Owner of Jack Dorsey's first tweet NFT fails to sell after setting $70 million fee

The first tweet as an NFT
Many took to social media taking joy in the massive drop in value of the token. Photo credit: Getty Images / Newshub

The non-fungible token (NFT) of Twitter founder Jack Dorsey's first tweet has declined spectacularly in value since being bought last year.

Iranian-born entrepreneur Sina Estavi bought the NFT for NZ$4.27 million in March 2021.

Last week he announced he was going to sell it and donate 50 percent of the proceeds to charity, providing it sold for more than NZ$36.8 million.

He then listed it on OpenSea, a popular NFT marketplace, for NZ$70.6 million, with bids closing on Wednesday (local time).

According to website Coindesk, when the deadline passed only seven offers had been made ranging from a high of 0.09 ether (NZ$411) to just 0.0019 ether (NZ$8.69).

In a message to Coindesk, Estavi said: "The deadline I set was over, but if I get a good offer, I might accept it, I might never sell it."

Since then someone has bid 0.69 ether (NZ$3156) for the NFT, which says 'just setting up my twttr' - NZ$70,596,844 short of the asking price. 

Perhaps unsurprisingly, many of the reactions on social media are taking pleasure in Estavi's inability to sell the NFT.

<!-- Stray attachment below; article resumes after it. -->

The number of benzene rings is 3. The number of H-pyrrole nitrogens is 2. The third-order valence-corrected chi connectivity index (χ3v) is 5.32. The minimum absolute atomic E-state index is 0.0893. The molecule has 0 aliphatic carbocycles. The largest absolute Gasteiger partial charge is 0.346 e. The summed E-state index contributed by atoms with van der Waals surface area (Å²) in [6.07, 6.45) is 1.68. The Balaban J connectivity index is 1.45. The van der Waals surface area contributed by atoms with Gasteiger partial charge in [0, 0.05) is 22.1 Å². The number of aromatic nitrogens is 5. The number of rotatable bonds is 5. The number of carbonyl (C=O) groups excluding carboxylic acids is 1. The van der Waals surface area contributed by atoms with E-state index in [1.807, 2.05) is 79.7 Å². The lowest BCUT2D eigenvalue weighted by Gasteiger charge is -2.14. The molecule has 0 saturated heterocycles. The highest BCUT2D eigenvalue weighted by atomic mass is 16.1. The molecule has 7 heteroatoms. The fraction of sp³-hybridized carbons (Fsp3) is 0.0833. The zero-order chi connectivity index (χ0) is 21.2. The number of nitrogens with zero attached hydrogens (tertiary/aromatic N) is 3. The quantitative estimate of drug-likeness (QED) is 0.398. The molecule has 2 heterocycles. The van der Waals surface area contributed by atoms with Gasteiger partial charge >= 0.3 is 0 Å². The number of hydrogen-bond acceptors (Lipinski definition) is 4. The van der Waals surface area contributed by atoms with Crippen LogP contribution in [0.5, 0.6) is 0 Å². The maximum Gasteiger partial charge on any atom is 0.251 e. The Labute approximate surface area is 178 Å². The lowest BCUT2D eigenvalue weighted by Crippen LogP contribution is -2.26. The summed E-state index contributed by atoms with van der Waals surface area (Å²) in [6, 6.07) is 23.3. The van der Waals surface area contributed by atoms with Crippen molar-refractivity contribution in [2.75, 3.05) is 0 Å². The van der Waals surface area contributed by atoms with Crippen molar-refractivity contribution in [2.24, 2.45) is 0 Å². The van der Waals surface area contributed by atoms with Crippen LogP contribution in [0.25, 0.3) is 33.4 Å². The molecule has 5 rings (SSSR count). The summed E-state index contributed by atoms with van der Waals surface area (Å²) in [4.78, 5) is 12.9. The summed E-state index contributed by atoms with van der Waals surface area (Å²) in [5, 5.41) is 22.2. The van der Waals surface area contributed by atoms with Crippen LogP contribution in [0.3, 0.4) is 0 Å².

Lots pointed out the 0.09 ether bid still overvalued the NFT, essentially just an image of Dorsey's first tweet that anyone is able to create if they so wanted.

"LMAO. Mf lost $2.9m on a screenshot," one wrote, alongside a GIF of someone laughing hard.

"Good, it's not worth $2. The truth will come out, always does," wrote another.

Others were slightly more cynical about the whole NFT marketplace.

"They didn’t get the memo. You sell it back and forth to yourself to fake demand. Then a sucker comes along and buys it. NFT 101," tweeted one.

Estavi already has two failed cryptocurrency ventures to his name, and spent nine months in prison following his arrest in May 2021 for "disrupting the economic system" of Iran.

He told Coindesk he was trying to make things right with those who had bought his failed BRG token, offering holders the chance to swap for a new version.

However, to do that, investors need to send him their phone numbers and other tokens in order to verify they owned the initial BRG.

He'll then send them their new tokens "within a month or two", a process which has got many investors doubtings Estavi's authenticity again.